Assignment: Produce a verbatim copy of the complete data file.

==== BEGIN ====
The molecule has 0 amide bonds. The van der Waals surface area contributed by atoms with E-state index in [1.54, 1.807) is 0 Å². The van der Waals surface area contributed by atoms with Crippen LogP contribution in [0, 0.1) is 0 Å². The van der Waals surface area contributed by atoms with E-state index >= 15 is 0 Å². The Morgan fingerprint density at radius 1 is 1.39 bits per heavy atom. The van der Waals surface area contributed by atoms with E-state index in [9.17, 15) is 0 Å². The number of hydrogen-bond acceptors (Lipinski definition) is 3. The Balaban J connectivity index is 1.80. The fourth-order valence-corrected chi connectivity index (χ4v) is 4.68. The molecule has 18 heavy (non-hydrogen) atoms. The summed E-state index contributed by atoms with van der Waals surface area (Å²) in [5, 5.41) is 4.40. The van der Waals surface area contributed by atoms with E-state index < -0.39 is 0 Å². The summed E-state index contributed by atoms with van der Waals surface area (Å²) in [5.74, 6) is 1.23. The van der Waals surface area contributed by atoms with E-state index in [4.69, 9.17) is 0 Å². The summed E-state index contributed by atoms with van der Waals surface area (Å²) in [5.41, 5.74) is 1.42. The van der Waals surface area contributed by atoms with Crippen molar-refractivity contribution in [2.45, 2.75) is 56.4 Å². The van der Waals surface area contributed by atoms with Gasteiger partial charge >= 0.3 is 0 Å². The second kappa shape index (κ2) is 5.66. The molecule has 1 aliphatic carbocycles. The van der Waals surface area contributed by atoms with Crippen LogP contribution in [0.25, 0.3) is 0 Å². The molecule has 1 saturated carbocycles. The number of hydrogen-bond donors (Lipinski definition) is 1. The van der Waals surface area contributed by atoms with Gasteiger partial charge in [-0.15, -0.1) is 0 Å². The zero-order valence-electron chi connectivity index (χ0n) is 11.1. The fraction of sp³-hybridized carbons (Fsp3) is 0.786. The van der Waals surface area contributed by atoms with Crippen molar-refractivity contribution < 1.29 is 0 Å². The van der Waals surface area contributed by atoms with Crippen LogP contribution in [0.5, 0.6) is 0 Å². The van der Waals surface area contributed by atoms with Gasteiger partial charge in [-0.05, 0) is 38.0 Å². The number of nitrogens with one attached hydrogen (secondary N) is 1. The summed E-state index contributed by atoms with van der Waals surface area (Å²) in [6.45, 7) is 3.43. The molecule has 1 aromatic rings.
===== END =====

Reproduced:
The molecule has 0 amide bonds. The van der Waals surface area contributed by atoms with E-state index in [1.54, 1.807) is 0 Å². The van der Waals surface area contributed by atoms with Crippen LogP contribution in [0, 0.1) is 0 Å². The van der Waals surface area contributed by atoms with E-state index >= 15 is 0 Å². The Morgan fingerprint density at radius 1 is 1.39 bits per heavy atom. The van der Waals surface area contributed by atoms with E-state index in [9.17, 15) is 0 Å². The number of hydrogen-bond acceptors (Lipinski definition) is 3. The Balaban J connectivity index is 1.80. The fourth-order valence-corrected chi connectivity index (χ4v) is 4.68. The molecule has 18 heavy (non-hydrogen) atoms. The summed E-state index contributed by atoms with van der Waals surface area (Å²) in [5, 5.41) is 4.40. The van der Waals surface area contributed by atoms with E-state index < -0.39 is 0 Å². The summed E-state index contributed by atoms with van der Waals surface area (Å²) in [5.74, 6) is 1.23. The van der Waals surface area contributed by atoms with E-state index in [4.69, 9.17) is 0 Å². The summed E-state index contributed by atoms with van der Waals surface area (Å²) in [5.41, 5.74) is 1.42. The van der Waals surface area contributed by atoms with Crippen molar-refractivity contribution in [2.45, 2.75) is 56.4 Å². The van der Waals surface area contributed by atoms with Gasteiger partial charge >= 0.3 is 0 Å². The second kappa shape index (κ2) is 5.66. The molecule has 1 aliphatic carbocycles. The van der Waals surface area contributed by atoms with Crippen LogP contribution in [0.25, 0.3) is 0 Å². The molecule has 1 saturated carbocycles. The number of hydrogen-bond donors (Lipinski definition) is 1. The van der Waals surface area contributed by atoms with Gasteiger partial charge in [-0.15, -0.1) is 0 Å². The zero-order valence-electron chi connectivity index (χ0n) is 11.1. The fraction of sp³-hybridized carbons (Fsp3) is 0.786. The van der Waals surface area contributed by atoms with Crippen molar-refractivity contribution < 1.29 is 0 Å². The van der Waals surface area contributed by atoms with Crippen LogP contribution in [0.5, 0.6) is 0 Å². The van der Waals surface area contributed by atoms with Gasteiger partial charge in [-0.05, 0) is 38.0 Å². The number of nitrogens with one attached hydrogen (secondary N) is 1. The summed E-state index contributed by atoms with van der Waals surface area (Å²) in [6.45, 7) is 3.43. The molecule has 1 aromatic rings.